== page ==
Insights: You began your chiropractic career after leaving the
Navy and serving your country in World War II. What was it
that led you to chiropractic and then to Palmer?
Dr. Sweat: My sister, Etheleen, had migraine headaches and
was taking phenobarbital and it was not helping. She decided
to go to a Chiropractor, Dr. Wenton Hall in Waycross, Ga. Dr.
Wenton was a Palmer graduate, and he adjusted her atlas. She
took me to meet him on one of her visits, and he showed me
the spinal nerve chart. He also encouraged me to go to Palmer
College of Chiropractic.
Insights: You are known for the Atlas Orthogonal (AO) technique
and really as its pioneer. Tell me how your interest in the upper
cervical complex led you to the work that you've done, the
organizing of the Society of Chiropractic Orthospinology, and,
of course, the Sweat Institute.
Dr. Sweat: I started Palmer College in January of 1947 and studied
under B.J. Palmer for four years. I was in B.J.'s Hole-In-One
Program (or the Toggle-Recoil technique, in which the atlas and
axis are adjusted very precisely and gently). I went into private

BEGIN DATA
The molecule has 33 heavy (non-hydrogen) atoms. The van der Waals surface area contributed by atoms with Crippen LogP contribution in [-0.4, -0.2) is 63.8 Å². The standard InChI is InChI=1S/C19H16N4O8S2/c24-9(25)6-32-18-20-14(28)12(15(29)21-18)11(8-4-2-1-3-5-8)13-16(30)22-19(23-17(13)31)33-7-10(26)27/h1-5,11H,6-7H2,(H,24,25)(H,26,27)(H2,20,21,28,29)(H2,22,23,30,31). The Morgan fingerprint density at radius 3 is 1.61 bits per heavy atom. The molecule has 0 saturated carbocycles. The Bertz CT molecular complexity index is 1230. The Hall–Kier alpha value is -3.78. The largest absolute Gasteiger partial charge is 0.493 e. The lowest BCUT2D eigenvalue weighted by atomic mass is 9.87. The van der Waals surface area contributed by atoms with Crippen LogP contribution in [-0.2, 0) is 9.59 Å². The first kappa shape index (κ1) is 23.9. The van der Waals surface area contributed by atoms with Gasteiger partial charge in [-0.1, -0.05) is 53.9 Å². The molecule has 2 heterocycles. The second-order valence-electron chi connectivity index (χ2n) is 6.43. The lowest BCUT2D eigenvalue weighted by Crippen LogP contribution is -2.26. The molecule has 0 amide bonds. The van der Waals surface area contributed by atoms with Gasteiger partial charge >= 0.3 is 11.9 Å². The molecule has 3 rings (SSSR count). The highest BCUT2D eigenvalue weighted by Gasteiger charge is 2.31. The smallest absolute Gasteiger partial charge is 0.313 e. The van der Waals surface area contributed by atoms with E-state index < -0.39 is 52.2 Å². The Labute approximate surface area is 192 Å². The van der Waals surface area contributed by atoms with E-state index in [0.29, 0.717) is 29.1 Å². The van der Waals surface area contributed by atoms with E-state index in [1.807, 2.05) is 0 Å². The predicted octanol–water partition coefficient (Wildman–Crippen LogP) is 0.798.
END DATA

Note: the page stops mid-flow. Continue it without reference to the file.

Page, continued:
practice in April 1950 with Dr. Vic Brooks in Decatur, Ga. In
1952, I decided to study with Dr. John F. Grostic (Palmer School
of Chiropractic '33) and learn about the upper cervical spine. In
1957, Dr. Grostic asked me to assist him and teach the classes with
him. He died in 1964, and we moved the seminars to Atlanta in
1965. They were called the Grostic Presentation seminars. Then
I decided I wanted to design an instrument that would do the
same thing as the hand adjustment. We went down to Georgia
Tech and hired engineers to design our first Atlas Orthogonal
adjusting instrument in 1980. (The engineers based the Atlas
Orthogonal Percussion Adjusting Instrument on the way
Dr. Sweat used his hands to perform the adjustment.)
Insights: It sounds like you are very involved in your
community as well as in chiropractic associations. You have also
been an instructor and have presented around the world. What
are some of the highlights of what you've been involved in?
Dr. Sweat: I'm a lifetime member of the Georgia Chiropractic
Association and have also served as president. I am a member
of the International Chiropractors Association. I've been
Kiwanis Club president and have been a member of Embry
Hills Methodist and Mt. Carmel Methodist churches.
Insights: What are you favorite memories of Palmer College?
Dr. Sweat: It was a pleasure seeing and hearing B.J. Palmer
at Lyceums every year that he presented.
Insights: What would you like see in the future of the
Dr. Sweat: I think Chiropractors must improve all their
adjusting programs. And we must have a leg check and
scanning palpation instrument.
Insights: Do you have any advice for chiropractors just starting
out or for those future chiropractors just starting their journey?
Dr. Sweat: My advice is to work as an associate in a private
clinic with an Atlas Orthogonal doctor! God bless Atlas
Orthogonal Chiropractic, and God bless Chiropractors!